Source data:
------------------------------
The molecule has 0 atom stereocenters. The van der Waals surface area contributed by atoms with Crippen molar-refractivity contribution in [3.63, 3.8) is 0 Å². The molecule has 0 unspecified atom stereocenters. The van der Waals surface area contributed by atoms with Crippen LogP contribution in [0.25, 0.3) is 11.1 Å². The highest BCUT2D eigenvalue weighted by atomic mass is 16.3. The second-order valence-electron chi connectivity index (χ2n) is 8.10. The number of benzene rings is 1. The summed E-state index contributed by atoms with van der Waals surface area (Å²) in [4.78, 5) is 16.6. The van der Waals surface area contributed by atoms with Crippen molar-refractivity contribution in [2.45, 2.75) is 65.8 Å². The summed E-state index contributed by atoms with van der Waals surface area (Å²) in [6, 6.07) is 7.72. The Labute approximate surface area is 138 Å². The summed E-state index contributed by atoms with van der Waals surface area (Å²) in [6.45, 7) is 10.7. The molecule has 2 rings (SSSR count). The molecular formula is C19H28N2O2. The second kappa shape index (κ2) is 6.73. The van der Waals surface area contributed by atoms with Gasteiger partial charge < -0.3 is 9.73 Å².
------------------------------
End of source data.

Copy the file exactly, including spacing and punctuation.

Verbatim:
The molecule has 0 atom stereocenters. The van der Waals surface area contributed by atoms with Crippen molar-refractivity contribution in [3.63, 3.8) is 0 Å². The molecule has 0 unspecified atom stereocenters. The van der Waals surface area contributed by atoms with Crippen LogP contribution in [0.25, 0.3) is 11.1 Å². The highest BCUT2D eigenvalue weighted by atomic mass is 16.3. The second-order valence-electron chi connectivity index (χ2n) is 8.10. The number of benzene rings is 1. The summed E-state index contributed by atoms with van der Waals surface area (Å²) in [4.78, 5) is 16.6. The van der Waals surface area contributed by atoms with Crippen molar-refractivity contribution in [2.45, 2.75) is 65.8 Å². The summed E-state index contributed by atoms with van der Waals surface area (Å²) in [6, 6.07) is 7.72. The Labute approximate surface area is 138 Å². The summed E-state index contributed by atoms with van der Waals surface area (Å²) in [6.45, 7) is 10.7. The molecule has 2 rings (SSSR count). The molecular formula is C19H28N2O2. The second kappa shape index (κ2) is 6.73. The van der Waals surface area contributed by atoms with Gasteiger partial charge < -0.3 is 9.73 Å².